steep Meaning in the Cambridge English Dictionary
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Meaning of “steep” in the English Dictionary

"steep" in British English

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steepadjective

uk   us   /stiːp/

steep adjective (NOT GRADUAL)

B1 (of a ​slope) ​rising or ​falling at a ​sharpangle: a steep ​slope It's a steep climb to the ​top of the ​mountain, but the ​view is ​worth it. The ​castle is set on a steep hill/​hillside.C1 A steep ​rise or ​fall is one that goes very ​quickly from ​low to high or from high to ​low: There has been a steep increase/​rise in ​prices.
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steep adjective (TOO MUCH)

informal (​especially of ​prices) too much, or more than is ​reasonable: They are having to ​face very steep ​taxes. We ​enjoyedourmeal at the ​restaurant, but the ​bill was a ​bit steep. The ​membershipfees at the ​golfclub are pretty steep.
steepness
noun [U] uk   us   /ˈstiːp.nəs/

steepverb [I or T]

uk   us   /stiːp/
to ​cause to ​stay in a ​liquid, ​especially in ​order to ​becomesoft or ​clean, or to ​improveflavour: Leave the ​cloth to steep in the ​dyeovernight. We had ​pears steeped in ​redwine for ​dessert.
Phrasal verbs
(Definition of steep from the Cambridge Advanced Learner’s Dictionary & Thesaurus © Cambridge University Press)

"steep" in American English

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steepadjective [-er/-est only]

 us   /stip/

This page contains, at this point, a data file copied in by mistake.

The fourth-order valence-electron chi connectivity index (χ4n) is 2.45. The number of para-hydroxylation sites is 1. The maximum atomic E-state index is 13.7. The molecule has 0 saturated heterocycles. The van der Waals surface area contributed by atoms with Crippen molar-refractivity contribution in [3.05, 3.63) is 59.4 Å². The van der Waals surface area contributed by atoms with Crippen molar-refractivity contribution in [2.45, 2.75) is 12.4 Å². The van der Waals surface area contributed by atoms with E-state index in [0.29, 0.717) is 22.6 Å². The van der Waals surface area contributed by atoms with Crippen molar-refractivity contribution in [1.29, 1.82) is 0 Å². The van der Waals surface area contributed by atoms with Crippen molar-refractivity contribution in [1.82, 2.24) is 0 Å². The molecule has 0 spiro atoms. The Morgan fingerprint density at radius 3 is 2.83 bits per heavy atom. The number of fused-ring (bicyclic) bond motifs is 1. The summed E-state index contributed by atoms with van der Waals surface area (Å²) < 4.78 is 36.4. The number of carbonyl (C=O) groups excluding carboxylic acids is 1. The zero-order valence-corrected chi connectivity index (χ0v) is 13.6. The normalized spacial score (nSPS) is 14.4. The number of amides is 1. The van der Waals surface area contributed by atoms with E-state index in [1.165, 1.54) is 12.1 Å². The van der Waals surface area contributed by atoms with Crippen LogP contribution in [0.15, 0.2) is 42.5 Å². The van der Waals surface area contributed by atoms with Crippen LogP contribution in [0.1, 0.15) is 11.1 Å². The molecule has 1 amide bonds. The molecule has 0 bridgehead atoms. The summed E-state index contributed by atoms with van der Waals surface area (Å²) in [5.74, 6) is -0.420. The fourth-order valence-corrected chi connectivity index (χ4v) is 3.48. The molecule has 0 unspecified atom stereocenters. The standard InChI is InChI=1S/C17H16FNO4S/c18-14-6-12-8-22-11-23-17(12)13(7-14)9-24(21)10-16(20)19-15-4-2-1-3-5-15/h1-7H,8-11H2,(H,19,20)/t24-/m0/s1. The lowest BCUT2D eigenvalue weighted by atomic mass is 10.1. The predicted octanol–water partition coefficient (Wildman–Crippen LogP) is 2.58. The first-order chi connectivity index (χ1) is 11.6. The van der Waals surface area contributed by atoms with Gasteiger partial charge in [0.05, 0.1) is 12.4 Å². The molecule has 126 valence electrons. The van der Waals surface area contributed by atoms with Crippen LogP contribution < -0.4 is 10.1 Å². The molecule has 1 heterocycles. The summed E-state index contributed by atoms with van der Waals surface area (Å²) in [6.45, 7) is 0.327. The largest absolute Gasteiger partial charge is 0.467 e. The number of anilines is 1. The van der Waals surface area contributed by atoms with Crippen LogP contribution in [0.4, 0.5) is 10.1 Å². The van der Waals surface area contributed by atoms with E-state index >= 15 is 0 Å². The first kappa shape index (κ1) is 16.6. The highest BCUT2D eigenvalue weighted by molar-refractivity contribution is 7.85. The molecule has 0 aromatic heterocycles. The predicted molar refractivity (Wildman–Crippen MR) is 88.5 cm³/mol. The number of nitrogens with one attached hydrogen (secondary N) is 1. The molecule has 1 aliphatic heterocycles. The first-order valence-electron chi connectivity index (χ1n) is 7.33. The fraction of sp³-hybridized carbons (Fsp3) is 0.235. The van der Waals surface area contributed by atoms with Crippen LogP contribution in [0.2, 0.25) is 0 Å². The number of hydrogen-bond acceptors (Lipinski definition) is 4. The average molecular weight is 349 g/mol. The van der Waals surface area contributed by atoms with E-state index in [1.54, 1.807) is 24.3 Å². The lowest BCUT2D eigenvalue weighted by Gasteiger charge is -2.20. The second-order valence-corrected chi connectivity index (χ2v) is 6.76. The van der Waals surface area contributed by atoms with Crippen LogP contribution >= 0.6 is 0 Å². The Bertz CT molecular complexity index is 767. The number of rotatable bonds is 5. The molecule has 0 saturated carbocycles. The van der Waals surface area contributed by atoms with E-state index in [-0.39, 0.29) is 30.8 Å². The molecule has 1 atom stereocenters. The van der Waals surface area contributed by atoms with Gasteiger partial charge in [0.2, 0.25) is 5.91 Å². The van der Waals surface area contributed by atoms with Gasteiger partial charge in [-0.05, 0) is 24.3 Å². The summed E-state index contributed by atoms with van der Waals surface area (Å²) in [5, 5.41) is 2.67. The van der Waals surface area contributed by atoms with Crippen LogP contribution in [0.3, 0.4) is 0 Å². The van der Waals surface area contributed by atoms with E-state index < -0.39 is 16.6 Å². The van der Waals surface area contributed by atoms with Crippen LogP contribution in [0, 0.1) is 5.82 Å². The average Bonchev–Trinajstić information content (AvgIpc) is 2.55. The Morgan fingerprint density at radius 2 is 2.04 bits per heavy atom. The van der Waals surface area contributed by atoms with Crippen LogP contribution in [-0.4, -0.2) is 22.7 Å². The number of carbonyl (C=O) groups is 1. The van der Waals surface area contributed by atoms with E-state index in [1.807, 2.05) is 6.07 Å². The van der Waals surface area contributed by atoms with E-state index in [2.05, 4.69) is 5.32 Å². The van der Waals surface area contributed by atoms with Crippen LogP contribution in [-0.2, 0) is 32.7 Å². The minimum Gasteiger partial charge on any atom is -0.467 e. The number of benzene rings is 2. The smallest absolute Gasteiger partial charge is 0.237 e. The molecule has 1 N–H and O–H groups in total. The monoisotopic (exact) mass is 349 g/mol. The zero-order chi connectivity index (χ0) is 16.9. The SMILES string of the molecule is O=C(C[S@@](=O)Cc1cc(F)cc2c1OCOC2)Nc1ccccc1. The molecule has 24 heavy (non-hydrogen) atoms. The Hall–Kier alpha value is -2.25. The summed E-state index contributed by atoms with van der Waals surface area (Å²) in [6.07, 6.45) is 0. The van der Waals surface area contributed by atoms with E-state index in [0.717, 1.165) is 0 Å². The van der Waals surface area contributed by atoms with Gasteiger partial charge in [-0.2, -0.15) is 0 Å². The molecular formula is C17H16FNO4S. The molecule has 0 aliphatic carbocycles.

steep adjective [-er/-est only] (NOT GRADUAL)

(of a ​slope) ​rising or ​falling at a ​sharpangle: The ​trainslowed as it went up a steep ​incline. A steep ​rise or ​fall is one that goes very ​quickly from ​low to high or from high to ​low: Yesterday’s steep ​decline in the ​value of the ​dollar was ​unexpected.

steep adjective [-er/-est only] (TOO HIGH)

(esp. of ​prices) too high; more than is ​reasonable: We ​enjoyedourstay at the ​hotel, but the ​charges were a ​bit steep.

steepverb [I/T]

 us   /stip/

steep verb [I/T] (MAKE WET)

to ​stay or ​cause to ​stay in a ​liquid, esp. in ​order to ​improveflavor or to ​becomesoft or ​clean: [I] Let the ​tea steep for five ​minutes. [T] This ​stain will come out if you steep the ​cloth in ​coldwater. To be steeped in something is to be ​filled with it or to ​know a lot about it: [T] The ​college is steeped in ​tradition.
(Definition of steep from the Cambridge Academic Content Dictionary © Cambridge University Press)

"steep" in Business English

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steepadjective

uk   us   /stiːp/
sudden and very ​big: steep decline/drop/fall With the steep ​fall in the ​price of ​oil, the ​economy has ​slowed significantly.steep rise/increase The ​propertymarket is beginning to ​decline after ​years of steep ​priceincreases.
very high or ​higher than is ​reasonable: steep fee/charge/cost Investors are ​concerned about the steep ​cost of the ​banking bail-out. Co-operatives could soon face steep ​taxes.
(Definition of steep from the Cambridge Business English Dictionary © Cambridge University Press)
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